Las Vegas Review-Journal’s class-of-service storage management

Brings a publisher scalability, manageability and savings.

At Las Vegas Review-Journal, company growth had turned data storage into a huge management challenge. By addressing the problem using innovative class-of-service technology, IT has eased the storage burden while saving the company money - and netting it a 2006 Enterprise All-Star Award.

At Las Vegas Review-Journal, company growth - largely through acquisition - had turned data storage into a huge management challenge. By addressing the problem using innovative class-of-service technology, IT has eased the storage burden while saving the company money - and netting it a 2006 Enterprise All-Star Award.

Steve Olson, infrastructure manager at the Las Vegas-based publishing group, describes his quandary. The most business-critical editorial, advertising and accounting data was stored on a 4TB EMC Symmetrix DMX 8530 array and a 1TB EMC Celerra network-attached storage (NAS) array. Desktop data - files, e-mail and archived documents - was mostly stored on about 60 Macintosh, Solaris and Windows servers at 40 sites in nine states, but some of it resided on the high-end Symmetrix. Storing nonbusiness-critical desktop data on expensive primary storage didn't make sense; neither did buying more servers with direct-attached storage, which would have complicated the management problem, he says.

"We needed storage that didn't need to be as fast or as expensive for our Tier-2 data," Olson says. He wanted a system to which he could move the less business-critical data being stored on the Symmetrix as well as for the messaging, home directory and file data being stored on the servers.

A classy storage strategy

Olson found his answer in a storage-area network (SAN) and NAS combination. He could choose from a host of vendors, such as storage heavyweights EMC, IBM and Network Appliance. But start-up Pillar Data Systems grabbed his attention, especially when the company talked to him about CoS available with its Axiom 500 midrange storage system, he says.

"With class of service, we can prioritize servers and guarantee speed of access."

- Steve Olson, infrastructure manager, Las Vegas Review-Journal

With CoS, Olson would be able to prioritize a server's access to disk according to the business criticality of the application running on it. That means he would be able to use Pillar's system to assign business-critical Tier 1 production databases to the highest priority of I/O while giving less important applications, such as a messaging system, a lower priority, he says. Prioritizing data in this fashion would let him store the most important data on high-speed, expensive Fibre Channel disk and the less important data on inexpensive and slower Serial Advanced Technology Attachment disk drives - both available in the Axiom system.

"My biggest fear was that because we have a shared set of resources . . . an SQL server [query] was going to get stepped on by somebody running a personal media clip," he says. "With class of service, we can prioritize servers and guarantee speed of access for the servers" that need it.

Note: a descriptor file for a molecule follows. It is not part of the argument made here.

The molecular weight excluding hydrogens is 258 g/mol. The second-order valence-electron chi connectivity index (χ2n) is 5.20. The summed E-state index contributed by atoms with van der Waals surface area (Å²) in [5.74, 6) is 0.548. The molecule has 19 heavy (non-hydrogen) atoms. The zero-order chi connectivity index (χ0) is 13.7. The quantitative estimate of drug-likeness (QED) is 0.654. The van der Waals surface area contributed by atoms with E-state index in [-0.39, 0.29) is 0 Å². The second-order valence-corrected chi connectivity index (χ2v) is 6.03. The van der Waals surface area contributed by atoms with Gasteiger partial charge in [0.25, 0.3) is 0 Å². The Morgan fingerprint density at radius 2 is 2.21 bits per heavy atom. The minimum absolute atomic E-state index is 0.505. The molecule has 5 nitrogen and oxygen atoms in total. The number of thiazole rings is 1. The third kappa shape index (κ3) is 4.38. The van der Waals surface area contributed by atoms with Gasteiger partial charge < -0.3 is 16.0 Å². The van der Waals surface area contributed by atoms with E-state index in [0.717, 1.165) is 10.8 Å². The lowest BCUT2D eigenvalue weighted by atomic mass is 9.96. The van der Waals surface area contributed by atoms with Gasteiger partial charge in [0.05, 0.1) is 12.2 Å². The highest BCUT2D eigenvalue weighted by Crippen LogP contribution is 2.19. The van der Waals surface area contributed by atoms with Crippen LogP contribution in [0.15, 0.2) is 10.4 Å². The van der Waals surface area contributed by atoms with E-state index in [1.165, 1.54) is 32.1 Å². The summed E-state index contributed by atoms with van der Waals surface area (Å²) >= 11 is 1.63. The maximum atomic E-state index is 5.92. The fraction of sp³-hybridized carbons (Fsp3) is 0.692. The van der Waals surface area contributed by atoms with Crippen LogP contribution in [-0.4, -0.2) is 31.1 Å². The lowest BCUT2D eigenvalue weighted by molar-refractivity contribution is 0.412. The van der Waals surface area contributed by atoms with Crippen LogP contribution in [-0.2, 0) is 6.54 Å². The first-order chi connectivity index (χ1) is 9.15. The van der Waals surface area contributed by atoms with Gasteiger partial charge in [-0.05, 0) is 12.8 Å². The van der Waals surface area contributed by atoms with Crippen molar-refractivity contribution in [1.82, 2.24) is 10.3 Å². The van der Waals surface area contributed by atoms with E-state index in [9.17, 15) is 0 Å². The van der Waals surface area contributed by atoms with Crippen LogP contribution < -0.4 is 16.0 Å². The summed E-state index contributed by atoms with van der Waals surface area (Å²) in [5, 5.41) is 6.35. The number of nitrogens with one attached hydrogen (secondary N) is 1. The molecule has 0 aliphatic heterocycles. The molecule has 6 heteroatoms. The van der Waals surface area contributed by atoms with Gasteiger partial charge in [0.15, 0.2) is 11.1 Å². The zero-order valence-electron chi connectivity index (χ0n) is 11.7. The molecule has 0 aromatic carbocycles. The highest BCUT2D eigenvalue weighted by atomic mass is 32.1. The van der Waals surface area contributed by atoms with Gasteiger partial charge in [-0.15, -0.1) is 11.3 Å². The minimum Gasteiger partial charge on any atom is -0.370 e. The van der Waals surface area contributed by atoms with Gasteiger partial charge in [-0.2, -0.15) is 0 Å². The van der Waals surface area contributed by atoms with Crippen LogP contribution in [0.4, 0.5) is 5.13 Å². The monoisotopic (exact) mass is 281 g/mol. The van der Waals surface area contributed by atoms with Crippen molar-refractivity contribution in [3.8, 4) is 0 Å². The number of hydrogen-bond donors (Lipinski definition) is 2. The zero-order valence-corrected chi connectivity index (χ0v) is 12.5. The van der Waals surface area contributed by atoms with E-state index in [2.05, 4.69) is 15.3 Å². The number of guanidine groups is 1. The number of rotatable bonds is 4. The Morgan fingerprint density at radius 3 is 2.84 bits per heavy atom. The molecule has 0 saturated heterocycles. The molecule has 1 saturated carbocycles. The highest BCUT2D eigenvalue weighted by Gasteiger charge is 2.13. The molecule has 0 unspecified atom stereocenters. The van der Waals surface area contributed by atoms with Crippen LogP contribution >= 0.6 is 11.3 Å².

Olson points to another reason he favored Pillar - its disk-stroking software, which lets him determine where on the disk to store data and how quickly his 1,500 users can retrieve it (prioritized I/O).

Olson installed the $200,000 Axiom 500 system in April, and says he's already seeing cost savings. The 20TB Axiom cost the same as his annual maintenance and license fees for the EMC Symmetrix DMX 8530, for example. To scale the Symmetrix, he would have had to buy a new box. But expanding the Axiom system to a high capacity of 384TB simply means adding disk drives.

Storage simplicity

Using Pillar software, Olson has migrated data from as many as 45 Windows, Solaris and Macintosh servers to the Axiom system, giving him the benefit of managing a single storage environment, he says. And, because he has a single pool of information rather than 45 separate storage repositories to look at, he can properly analyze capacity and use and determine when he needs to add disk drives.

"Since data is now all centralized, it will be easier to manage and monitor," Olson says. "I also have a better justification for scaling growth, as well as a centralized environment for backing up the network."

For backups, Axiom runs software that automatically migrates data from one volume to another. The AxiomOne Volume Replicator software, which is based on storage-management technology from Kazeon Systems, copies data on the Fibre Channel SAN. The AxiomOne File Replicator software, available through a deal with remote data-protection vendor Signiant, copies data on the NAS side.

With the Axiom system, Olson also plans to replicate data to unlike machines for disaster recovery, a capability he would find difficult, if not impossible, to do with an EMC combination. "EMC's [Symmetrix Remote Data Facility] environment is very expensive. It requires a whole bunch of McData channel extenders and Brocade switches," he says.

Olson says he is testing Pillar's replication capabilities with the hope of making remote disaster recovery a possibility.

Join the Network World communities on Facebook and LinkedIn to comment on topics that are top of mind.

Copyright © 2006 IDG Communications, Inc.

IT Salary Survey: The results are in